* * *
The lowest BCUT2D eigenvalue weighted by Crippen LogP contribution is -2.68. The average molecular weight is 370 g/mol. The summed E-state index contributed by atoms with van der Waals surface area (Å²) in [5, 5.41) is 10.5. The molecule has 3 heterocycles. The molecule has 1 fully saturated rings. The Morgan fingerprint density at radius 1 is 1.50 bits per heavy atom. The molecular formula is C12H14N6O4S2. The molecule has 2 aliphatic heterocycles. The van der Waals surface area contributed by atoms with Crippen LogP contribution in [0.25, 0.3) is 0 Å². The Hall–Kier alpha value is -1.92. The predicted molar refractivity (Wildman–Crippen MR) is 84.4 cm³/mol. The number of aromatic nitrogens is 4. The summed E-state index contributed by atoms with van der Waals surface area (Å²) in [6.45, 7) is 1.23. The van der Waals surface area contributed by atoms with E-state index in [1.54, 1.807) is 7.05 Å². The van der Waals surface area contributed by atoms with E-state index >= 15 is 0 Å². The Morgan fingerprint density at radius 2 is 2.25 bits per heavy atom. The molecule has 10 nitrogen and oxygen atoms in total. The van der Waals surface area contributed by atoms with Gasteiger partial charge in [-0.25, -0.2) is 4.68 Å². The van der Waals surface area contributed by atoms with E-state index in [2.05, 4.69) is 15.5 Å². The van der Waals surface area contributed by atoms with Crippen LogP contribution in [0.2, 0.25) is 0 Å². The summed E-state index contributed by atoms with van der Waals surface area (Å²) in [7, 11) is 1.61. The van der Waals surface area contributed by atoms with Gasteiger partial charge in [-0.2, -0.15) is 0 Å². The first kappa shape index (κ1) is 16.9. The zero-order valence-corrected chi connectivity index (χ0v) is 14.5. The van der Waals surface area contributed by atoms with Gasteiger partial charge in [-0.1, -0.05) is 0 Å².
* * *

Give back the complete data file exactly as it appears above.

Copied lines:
The lowest BCUT2D eigenvalue weighted by Crippen LogP contribution is -2.68. The average molecular weight is 370 g/mol. The summed E-state index contributed by atoms with van der Waals surface area (Å²) in [5, 5.41) is 10.5. The molecule has 3 heterocycles. The molecule has 1 fully saturated rings. The Morgan fingerprint density at radius 1 is 1.50 bits per heavy atom. The molecular formula is C12H14N6O4S2. The molecule has 2 aliphatic heterocycles. The van der Waals surface area contributed by atoms with Crippen LogP contribution in [0.25, 0.3) is 0 Å². The Hall–Kier alpha value is -1.92. The predicted molar refractivity (Wildman–Crippen MR) is 84.4 cm³/mol. The number of aromatic nitrogens is 4. The summed E-state index contributed by atoms with van der Waals surface area (Å²) in [6.45, 7) is 1.23. The van der Waals surface area contributed by atoms with E-state index in [1.54, 1.807) is 7.05 Å². The van der Waals surface area contributed by atoms with E-state index >= 15 is 0 Å². The Morgan fingerprint density at radius 2 is 2.25 bits per heavy atom. The molecule has 10 nitrogen and oxygen atoms in total. The van der Waals surface area contributed by atoms with Gasteiger partial charge in [-0.25, -0.2) is 4.68 Å². The van der Waals surface area contributed by atoms with E-state index in [2.05, 4.69) is 15.5 Å². The van der Waals surface area contributed by atoms with Crippen LogP contribution in [0.2, 0.25) is 0 Å². The summed E-state index contributed by atoms with van der Waals surface area (Å²) in [7, 11) is 1.61. The van der Waals surface area contributed by atoms with Gasteiger partial charge in [-0.2, -0.15) is 0 Å². The first kappa shape index (κ1) is 16.9. The zero-order valence-corrected chi connectivity index (χ0v) is 14.5. The van der Waals surface area contributed by atoms with Gasteiger partial charge in [-0.1, -0.05) is 0 Å².